Stripe is an internet payment procurer which allows companies to process online payments from customers quickly. Handling almost 5,000 transaction requests a second, it takes a cut of 1.4% and a flat fee of 20p per transaction and, thanks to lockdown, has been going completely bananas. The valuation of Stripe at $95bn makes it the most valuable private company founded in Silicon Valley.
It’s all a far cry for the for two brothers from the Tipperary village of Dromineer, population 100. The pair grew up in a house that was not even connected to the internet for the first decade of their lives. Ready access to books and an encouragement to read voraciously led to a love of computers, an interest in coding, and to the boys’ first investment pitch: encouraging their parents to install a German satellite internet connection so they could continue their computer programming education. It was successful.
There’s nothing like sharing a bedroom and backyard soccer games to reveal someone’s true mettle, which is why the brothers have worked as co-founders. They’ve had each other’s backs, built each other up needed it, given each other flexibility when required, and made it together. Sorry, no rivalry or revenge stories to report, like a perfect marriage. Patrick Collison has nothing but kind words to say about his brother, joking that he’s determined to be the one in the family to make something of himself. He’s a better version of me.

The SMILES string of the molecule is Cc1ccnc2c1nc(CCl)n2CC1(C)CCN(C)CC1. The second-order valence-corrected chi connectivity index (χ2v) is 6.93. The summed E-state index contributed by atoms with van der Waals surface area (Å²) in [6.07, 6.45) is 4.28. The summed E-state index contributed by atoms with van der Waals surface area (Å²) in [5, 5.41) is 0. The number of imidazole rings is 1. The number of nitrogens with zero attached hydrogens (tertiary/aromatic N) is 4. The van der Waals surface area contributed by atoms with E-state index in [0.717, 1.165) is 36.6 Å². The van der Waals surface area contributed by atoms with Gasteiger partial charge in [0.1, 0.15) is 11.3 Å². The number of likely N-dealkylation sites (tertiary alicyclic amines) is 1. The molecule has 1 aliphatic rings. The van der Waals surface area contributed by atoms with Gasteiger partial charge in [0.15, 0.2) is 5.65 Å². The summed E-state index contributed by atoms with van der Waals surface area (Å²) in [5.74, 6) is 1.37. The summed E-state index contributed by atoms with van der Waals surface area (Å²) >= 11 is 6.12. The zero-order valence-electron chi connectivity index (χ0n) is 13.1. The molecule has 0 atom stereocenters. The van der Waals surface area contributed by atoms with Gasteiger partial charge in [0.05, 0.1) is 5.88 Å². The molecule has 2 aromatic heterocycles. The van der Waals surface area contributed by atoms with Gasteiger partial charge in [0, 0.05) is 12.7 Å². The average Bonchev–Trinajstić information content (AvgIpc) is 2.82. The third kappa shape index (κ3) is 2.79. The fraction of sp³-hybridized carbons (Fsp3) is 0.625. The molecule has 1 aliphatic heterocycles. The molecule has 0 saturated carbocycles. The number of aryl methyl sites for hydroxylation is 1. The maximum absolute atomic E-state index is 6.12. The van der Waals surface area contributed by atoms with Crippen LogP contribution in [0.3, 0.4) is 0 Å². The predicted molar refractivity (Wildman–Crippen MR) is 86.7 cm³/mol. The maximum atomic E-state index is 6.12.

Sibling ‘bro-founders’ are a secret weapon for business success, examples including Dodge Trucks (Horace and John Dodge), Disney (Walt and Roy) , Pizza Hut (Frank and Dan Carney) and Warner Brothers (Harry, Albert, Sam and Jack). But it can go wrong. One of the most famous involves the Dassler brothers, Rudolph and Adolf, who founded one of the world’s first athletic shoe companies in Germany in the 1920s. Dassler Brothers Shoe Factory became wildly successful, but tensions between the brothers were so dramatic they parted ways amid allegations of stealing, affairs, revenge and sabotage.
After World War II, Rudi launched his own company Puma, and Adolf countered with Adidas. Their rivalry spurred them along the path to becoming the biggest names in international sportswear – but they continued to sue and countersue each other for much of their lives.